Gilbert White – England’s First Ecologist

 Foldout frontispiece, North East view of Selborne from the Short Lythe, of Gilbert White's The Natural History and Antiquities of Selborne, 1789, drawn by Samuel Hieronymus Grimm.

Foldout frontispiece, North East view of Selborne from the Short Lythe, of Gilbert White’s The Natural History and Antiquities of Selborne, 1789, drawn by Samuel Hieronymus Grimm.

On July 18, 1720, pioneering English naturalist and ornithologist Gilbert White was born. He is best known for his work Natural History and Antiquities of Selborne (1789), in which over the course of 20 years of his observations and two colleagues’ letters, he studied a wide range of flora and fauna seen around his hometown of Selborne, Hampshire. The Natural History and Antiquities of Selborne was adored by Charles Darwin, has been read by millions, and remains in print to this day, with over 300 editions.[9]

Gilbert White – Early Years

He grew up in his grandfather’s vicarage in Selborne (6 km south of Alton, Hampshire, in the South Downs north of what is now South Downs National Park), attended Holy Ghost School and received private tuition from a tutor in Basingstoke before studying at Oriel College, Oxford University. In 1746 he became a deacon and in 1749 he was ordained. He was then a pastor (curate) in Hampshire and Wiltshire, including four times in Selborne itself and, among other places, in the neighbouring parishes of Newton Valence and Farringdon (Hampshire). In the early 1750s, White was appointed Junior Proctor at Oxford as well as Dean of Oriel. After the death of his father in 1758, Gilbert White moved back into the family home at The Wakes in Selborne.

The Natural History and Antiquities of Selborne

The Natural History and Antiquities of Selborne was first published in 1789 by Gilbert White’s brother Benjamin. It was incredibly successful being continuously in print since then, with nearly 300 editions up to 2007. White kept a scientific diary for 25 years from 1768 to 1793 which formed the basis of his book. The work was compiled from a mixture of his letters to other naturalists including Thomas Pennant and Daines Barrington. The book further included phenology observations made by White and William Markwick of the first appearances in the year of different animals and plants, and observations of natural history organized more or less systematically by species and group.

The main part of the book, the Natural History, is presented as a compilation of 44 letters nominally to Thomas Pennant, a leading British zoologist of the day, and 66 letters to Daines Barrington, an English barrister and Fellow of the Royal Society. In these letters, White details the natural history of the area around his family home at the vicarage of Selborne in Hampshire. Many letters were probably written especially for the book. While the first part of the book comprises a sequence of letters in a diary-like structure, the second part is a calendar, organized by phenological event around the year. The third part of the work contains observations, organised by animal or plant group and species, with a section on meteorology. The illustrations in the first edition were painted by the Swiss artist Samuel Hieronymus Grimm, engraved by William Angus, Peter Mazell, and others.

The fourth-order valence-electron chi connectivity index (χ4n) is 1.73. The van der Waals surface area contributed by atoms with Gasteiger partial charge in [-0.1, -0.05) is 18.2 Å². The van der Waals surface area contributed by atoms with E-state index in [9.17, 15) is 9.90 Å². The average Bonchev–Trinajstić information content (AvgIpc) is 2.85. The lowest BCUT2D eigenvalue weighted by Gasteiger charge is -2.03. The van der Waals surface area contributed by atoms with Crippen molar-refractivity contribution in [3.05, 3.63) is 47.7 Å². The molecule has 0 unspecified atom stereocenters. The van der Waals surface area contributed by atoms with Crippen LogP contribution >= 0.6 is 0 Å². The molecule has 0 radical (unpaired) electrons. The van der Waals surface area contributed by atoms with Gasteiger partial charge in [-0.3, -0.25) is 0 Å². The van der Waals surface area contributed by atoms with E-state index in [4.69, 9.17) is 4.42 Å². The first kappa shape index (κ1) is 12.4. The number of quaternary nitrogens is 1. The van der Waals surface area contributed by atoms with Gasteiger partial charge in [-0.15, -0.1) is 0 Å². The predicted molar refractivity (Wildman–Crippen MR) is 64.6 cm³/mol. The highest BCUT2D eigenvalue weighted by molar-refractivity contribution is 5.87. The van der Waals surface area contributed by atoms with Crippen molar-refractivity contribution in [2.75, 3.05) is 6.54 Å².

England’s First Ecologist

White is regarded by many as England’s first ecologist, and one of those who shaped the modern attitude of respect for nature. He said of the earthworm:

“Earthworms, though in appearance a small and despicable link in the chain of nature, yet, if lost, would make a lamentable chasm. […] worms seem to be the great promoters of vegetation, which would proceed but lamely without them…”

The later naturalist Charles Darwin, when asked in 1870 about books that had deeply impressed him in his youth, mentioned White’s writings. It has been argued that Darwin might not have propounded the theory of evolution without White’s pioneering fieldwork establishing the importance of close observation. Rather than studying dead specimens, White observed live birds and animals in their own habitats over many years; creating a ‘new kind of zoology, scientific, precise and based on the steady accumulation of detail’.

Later Years

The Natural History and Antiquities of Selborne became the fourth-most published book in the English language after the Bible, the works of Shakespeare,[5] and John Bunyan‘s The Pilgrim’s Progress.[4] The White family house in Selborne, The Wakes, now contains the Gilbert White Museum. Gilbert White’s 1783–84 diary corroborates the dramatic climatic impacts of the volcanic ‘Laki haze‘ that spread from Iceland with lethal consequences across Europe. White’s sister Anne was married to Thomas Barker (1722–1809), referred to as ‘The father of meteorology‘, and Gilbert maintained a correspondence with his nephew Samuel Barker, who also kept a naturalist’s journal.

Gilbert White died  on 26 June 1793 in Selborne, Hampshire, at age 72.

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